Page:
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by R Hilborn, C J Walters, D Ludwig
Annual Review of Ecology and Systematics ()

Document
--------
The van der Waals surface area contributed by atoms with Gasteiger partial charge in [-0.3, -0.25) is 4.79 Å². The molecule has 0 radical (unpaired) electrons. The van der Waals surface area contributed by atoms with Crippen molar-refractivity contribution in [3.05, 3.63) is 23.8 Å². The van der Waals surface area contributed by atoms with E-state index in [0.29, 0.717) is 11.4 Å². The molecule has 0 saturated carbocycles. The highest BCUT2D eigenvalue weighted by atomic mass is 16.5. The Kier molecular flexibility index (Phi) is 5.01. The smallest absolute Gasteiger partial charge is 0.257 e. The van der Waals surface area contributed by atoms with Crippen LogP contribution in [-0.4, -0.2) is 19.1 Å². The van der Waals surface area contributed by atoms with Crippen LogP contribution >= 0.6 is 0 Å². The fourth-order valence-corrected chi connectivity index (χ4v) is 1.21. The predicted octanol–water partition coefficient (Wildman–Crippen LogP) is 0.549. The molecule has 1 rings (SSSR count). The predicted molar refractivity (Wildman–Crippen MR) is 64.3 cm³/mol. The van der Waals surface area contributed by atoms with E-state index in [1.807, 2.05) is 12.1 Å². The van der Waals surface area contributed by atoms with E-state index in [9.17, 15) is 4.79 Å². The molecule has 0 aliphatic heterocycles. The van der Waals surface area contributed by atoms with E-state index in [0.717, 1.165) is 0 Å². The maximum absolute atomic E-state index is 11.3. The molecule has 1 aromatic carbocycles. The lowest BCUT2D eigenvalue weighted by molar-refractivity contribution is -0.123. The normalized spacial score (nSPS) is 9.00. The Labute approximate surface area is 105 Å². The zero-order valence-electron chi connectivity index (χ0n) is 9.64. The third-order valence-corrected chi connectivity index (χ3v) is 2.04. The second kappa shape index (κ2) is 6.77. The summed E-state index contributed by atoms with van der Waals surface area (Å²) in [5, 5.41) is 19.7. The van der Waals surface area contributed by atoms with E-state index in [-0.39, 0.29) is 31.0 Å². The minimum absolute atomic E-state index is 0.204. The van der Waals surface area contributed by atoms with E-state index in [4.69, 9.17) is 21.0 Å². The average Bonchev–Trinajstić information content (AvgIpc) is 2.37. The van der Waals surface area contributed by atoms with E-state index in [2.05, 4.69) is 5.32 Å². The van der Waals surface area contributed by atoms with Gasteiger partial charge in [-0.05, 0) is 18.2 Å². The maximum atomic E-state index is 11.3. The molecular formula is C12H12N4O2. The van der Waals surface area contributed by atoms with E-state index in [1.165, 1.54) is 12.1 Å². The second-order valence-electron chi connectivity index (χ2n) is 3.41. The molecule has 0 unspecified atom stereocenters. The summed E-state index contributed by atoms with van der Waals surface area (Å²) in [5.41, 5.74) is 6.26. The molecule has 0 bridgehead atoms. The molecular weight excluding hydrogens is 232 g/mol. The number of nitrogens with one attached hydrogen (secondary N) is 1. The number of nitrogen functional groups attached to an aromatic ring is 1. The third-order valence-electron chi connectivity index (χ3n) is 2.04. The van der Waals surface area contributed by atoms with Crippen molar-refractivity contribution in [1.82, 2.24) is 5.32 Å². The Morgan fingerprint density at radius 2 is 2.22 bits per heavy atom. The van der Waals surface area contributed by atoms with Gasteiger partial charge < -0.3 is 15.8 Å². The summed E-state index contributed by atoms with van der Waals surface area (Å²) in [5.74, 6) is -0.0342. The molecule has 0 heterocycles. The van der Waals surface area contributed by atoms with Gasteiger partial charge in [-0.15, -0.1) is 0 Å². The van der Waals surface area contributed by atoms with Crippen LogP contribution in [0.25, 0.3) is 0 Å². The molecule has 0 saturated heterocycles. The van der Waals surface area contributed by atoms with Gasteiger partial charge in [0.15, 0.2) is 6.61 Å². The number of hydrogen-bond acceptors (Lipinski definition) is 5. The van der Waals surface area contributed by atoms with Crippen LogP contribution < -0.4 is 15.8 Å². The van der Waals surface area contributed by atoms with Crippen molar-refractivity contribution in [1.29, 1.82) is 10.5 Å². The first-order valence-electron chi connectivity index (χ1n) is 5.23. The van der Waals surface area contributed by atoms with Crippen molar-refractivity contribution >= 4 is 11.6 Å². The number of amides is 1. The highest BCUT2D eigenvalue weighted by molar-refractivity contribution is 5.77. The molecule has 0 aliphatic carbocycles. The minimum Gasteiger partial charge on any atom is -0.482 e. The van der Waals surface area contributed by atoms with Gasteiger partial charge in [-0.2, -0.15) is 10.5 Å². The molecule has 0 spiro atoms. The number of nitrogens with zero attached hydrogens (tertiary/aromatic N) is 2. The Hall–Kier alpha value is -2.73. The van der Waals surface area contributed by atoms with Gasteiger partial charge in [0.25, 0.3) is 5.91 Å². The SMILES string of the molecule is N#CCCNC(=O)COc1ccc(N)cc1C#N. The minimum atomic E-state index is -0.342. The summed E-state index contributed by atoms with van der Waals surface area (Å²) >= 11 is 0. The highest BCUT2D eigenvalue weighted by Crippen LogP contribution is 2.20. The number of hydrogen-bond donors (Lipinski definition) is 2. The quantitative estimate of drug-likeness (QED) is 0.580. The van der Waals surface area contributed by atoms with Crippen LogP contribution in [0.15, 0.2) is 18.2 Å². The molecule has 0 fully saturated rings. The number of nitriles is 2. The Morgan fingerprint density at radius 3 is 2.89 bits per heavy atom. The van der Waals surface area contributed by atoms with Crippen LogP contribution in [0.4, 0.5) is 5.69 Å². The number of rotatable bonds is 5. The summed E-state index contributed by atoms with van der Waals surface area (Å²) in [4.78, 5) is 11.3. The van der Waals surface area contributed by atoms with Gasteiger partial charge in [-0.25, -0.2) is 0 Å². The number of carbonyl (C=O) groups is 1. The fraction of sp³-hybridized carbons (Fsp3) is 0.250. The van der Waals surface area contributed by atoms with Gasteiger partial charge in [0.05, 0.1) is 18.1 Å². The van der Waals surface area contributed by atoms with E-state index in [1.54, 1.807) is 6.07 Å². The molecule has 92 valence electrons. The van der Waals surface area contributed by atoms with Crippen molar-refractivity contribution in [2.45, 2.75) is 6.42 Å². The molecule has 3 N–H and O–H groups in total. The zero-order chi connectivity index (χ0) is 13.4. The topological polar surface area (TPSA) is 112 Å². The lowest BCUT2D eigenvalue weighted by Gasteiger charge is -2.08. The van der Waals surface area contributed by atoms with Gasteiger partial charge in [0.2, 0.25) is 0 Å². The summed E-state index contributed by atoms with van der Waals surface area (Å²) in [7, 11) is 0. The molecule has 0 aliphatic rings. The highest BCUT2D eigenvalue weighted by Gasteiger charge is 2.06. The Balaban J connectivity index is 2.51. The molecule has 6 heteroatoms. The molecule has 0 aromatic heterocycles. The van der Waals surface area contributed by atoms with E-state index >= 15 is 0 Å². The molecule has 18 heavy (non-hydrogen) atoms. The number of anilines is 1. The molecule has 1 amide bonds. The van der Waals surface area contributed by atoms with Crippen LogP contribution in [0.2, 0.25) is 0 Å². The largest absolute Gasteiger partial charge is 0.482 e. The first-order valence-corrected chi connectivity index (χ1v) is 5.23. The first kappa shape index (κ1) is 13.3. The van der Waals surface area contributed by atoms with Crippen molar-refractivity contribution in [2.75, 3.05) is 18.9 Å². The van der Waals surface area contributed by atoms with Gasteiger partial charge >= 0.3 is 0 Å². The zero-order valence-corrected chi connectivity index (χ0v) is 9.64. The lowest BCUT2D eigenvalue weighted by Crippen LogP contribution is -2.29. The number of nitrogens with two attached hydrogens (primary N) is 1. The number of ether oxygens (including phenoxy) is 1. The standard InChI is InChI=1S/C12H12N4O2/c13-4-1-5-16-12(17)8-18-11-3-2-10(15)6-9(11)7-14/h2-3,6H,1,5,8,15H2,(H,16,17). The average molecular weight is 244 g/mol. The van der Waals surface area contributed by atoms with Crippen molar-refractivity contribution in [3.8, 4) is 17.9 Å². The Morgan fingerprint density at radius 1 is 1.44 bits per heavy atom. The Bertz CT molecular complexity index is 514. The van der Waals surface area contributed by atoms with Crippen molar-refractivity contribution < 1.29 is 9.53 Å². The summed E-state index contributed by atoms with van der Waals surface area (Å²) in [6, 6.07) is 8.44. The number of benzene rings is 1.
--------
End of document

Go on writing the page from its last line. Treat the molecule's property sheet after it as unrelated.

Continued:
Sustainable exploitation of renewable resources depends on the existence of a reproductive surplus, which is determined by the balance between births, deaths, and somatic growth. The reproductive surplus differs spatially and temporally as environmental conditions vary, and even in the absence of exploitation, change is the rule and constancy is the exception. Sustainable yields may be estimated by direct experimentation, observation of natural systems, or deduction from biological understanding. Each of these approaches has limitations, and for large-scale unique resources, the only way to determine the response of the population to harvesting is by direct exploitation. To find the maximum potential yield, the resource must be overexploited at some time, or very similar resources must have been overexploited. Temporal changes in environmental conditions mean that information on sustainability collected in the past may have limited applicability in the future. The unregulated dynamic of exploiters is to push the resources to overexploitation, and even when regulated, exploiters have been very successful at modifying their behavior so that regulations are less effective than anticipated. The most successful institutions at maintaining sustainability have been small-scale community or private ownership.

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